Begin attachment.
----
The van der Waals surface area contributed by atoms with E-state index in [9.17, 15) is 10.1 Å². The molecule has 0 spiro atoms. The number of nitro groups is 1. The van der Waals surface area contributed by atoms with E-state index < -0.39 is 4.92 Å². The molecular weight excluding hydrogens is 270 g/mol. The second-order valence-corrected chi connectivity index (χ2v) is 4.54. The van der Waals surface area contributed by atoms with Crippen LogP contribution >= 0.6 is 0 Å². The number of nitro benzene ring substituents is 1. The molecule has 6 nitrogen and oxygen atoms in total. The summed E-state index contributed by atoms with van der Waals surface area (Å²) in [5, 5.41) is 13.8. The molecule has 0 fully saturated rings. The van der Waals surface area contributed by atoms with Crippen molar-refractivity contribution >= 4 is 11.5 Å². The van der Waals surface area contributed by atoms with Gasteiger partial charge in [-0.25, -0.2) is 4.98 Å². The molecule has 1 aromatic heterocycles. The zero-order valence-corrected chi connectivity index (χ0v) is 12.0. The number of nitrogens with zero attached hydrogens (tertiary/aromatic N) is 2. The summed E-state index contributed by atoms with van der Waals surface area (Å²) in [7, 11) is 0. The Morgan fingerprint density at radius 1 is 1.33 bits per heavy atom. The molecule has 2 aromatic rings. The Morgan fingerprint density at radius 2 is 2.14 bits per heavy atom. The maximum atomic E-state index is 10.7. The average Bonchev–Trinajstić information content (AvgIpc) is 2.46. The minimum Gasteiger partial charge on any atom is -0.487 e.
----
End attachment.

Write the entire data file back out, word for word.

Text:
The van der Waals surface area contributed by atoms with E-state index in [9.17, 15) is 10.1 Å². The molecule has 0 spiro atoms. The number of nitro groups is 1. The van der Waals surface area contributed by atoms with E-state index < -0.39 is 4.92 Å². The molecular weight excluding hydrogens is 270 g/mol. The second-order valence-corrected chi connectivity index (χ2v) is 4.54. The van der Waals surface area contributed by atoms with Crippen LogP contribution >= 0.6 is 0 Å². The number of nitro benzene ring substituents is 1. The molecule has 6 nitrogen and oxygen atoms in total. The summed E-state index contributed by atoms with van der Waals surface area (Å²) in [5, 5.41) is 13.8. The molecule has 0 fully saturated rings. The van der Waals surface area contributed by atoms with Crippen molar-refractivity contribution >= 4 is 11.5 Å². The van der Waals surface area contributed by atoms with Gasteiger partial charge in [-0.25, -0.2) is 4.98 Å². The molecule has 1 aromatic heterocycles. The zero-order valence-corrected chi connectivity index (χ0v) is 12.0. The number of nitrogens with zero attached hydrogens (tertiary/aromatic N) is 2. The summed E-state index contributed by atoms with van der Waals surface area (Å²) in [7, 11) is 0. The Morgan fingerprint density at radius 1 is 1.33 bits per heavy atom. The molecule has 2 aromatic rings. The Morgan fingerprint density at radius 2 is 2.14 bits per heavy atom. The maximum atomic E-state index is 10.7. The average Bonchev–Trinajstić information content (AvgIpc) is 2.46. The minimum Gasteiger partial charge on any atom is -0.487 e.